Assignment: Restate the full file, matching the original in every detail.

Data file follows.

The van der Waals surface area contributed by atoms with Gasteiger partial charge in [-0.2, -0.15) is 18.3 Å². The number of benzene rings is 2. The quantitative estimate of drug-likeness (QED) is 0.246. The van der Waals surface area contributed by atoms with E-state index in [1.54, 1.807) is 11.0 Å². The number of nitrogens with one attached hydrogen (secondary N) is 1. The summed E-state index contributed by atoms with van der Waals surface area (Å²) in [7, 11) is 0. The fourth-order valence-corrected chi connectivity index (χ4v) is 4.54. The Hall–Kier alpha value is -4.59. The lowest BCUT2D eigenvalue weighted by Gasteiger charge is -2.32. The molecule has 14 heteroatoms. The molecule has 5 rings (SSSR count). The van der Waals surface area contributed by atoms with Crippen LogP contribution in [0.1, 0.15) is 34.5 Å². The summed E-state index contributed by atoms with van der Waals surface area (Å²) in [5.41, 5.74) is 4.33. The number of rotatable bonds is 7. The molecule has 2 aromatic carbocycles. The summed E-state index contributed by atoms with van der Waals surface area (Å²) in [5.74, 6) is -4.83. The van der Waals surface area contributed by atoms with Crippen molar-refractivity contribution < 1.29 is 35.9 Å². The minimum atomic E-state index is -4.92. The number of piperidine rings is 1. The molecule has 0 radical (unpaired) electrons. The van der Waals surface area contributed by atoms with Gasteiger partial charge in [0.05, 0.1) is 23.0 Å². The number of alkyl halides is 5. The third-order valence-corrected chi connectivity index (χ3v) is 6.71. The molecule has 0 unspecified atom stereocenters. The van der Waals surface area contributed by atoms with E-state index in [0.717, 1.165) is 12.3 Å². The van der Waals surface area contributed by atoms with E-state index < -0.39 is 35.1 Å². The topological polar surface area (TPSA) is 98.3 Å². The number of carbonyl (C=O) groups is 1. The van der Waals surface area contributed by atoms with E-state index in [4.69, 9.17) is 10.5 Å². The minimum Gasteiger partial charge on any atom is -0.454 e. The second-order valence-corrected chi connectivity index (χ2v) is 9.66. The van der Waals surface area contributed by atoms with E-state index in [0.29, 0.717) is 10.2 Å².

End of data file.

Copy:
The van der Waals surface area contributed by atoms with Gasteiger partial charge in [-0.2, -0.15) is 18.3 Å². The number of benzene rings is 2. The quantitative estimate of drug-likeness (QED) is 0.246. The van der Waals surface area contributed by atoms with E-state index in [1.54, 1.807) is 11.0 Å². The number of nitrogens with one attached hydrogen (secondary N) is 1. The summed E-state index contributed by atoms with van der Waals surface area (Å²) in [7, 11) is 0. The fourth-order valence-corrected chi connectivity index (χ4v) is 4.54. The Hall–Kier alpha value is -4.59. The lowest BCUT2D eigenvalue weighted by Gasteiger charge is -2.32. The molecule has 14 heteroatoms. The molecule has 5 rings (SSSR count). The van der Waals surface area contributed by atoms with Crippen LogP contribution in [0.1, 0.15) is 34.5 Å². The summed E-state index contributed by atoms with van der Waals surface area (Å²) in [5.41, 5.74) is 4.33. The number of rotatable bonds is 7. The molecule has 2 aromatic carbocycles. The summed E-state index contributed by atoms with van der Waals surface area (Å²) in [5.74, 6) is -4.83. The van der Waals surface area contributed by atoms with Crippen molar-refractivity contribution < 1.29 is 35.9 Å². The minimum atomic E-state index is -4.92. The number of piperidine rings is 1. The molecule has 0 radical (unpaired) electrons. The van der Waals surface area contributed by atoms with Gasteiger partial charge in [0.05, 0.1) is 23.0 Å². The number of alkyl halides is 5. The third-order valence-corrected chi connectivity index (χ3v) is 6.71. The molecule has 0 unspecified atom stereocenters. The van der Waals surface area contributed by atoms with E-state index in [0.717, 1.165) is 12.3 Å². The van der Waals surface area contributed by atoms with E-state index < -0.39 is 35.1 Å². The topological polar surface area (TPSA) is 98.3 Å². The number of carbonyl (C=O) groups is 1. The van der Waals surface area contributed by atoms with E-state index in [4.69, 9.17) is 10.5 Å². The minimum Gasteiger partial charge on any atom is -0.454 e. The second-order valence-corrected chi connectivity index (χ2v) is 9.66. The van der Waals surface area contributed by atoms with E-state index in [0.29, 0.717) is 10.2 Å².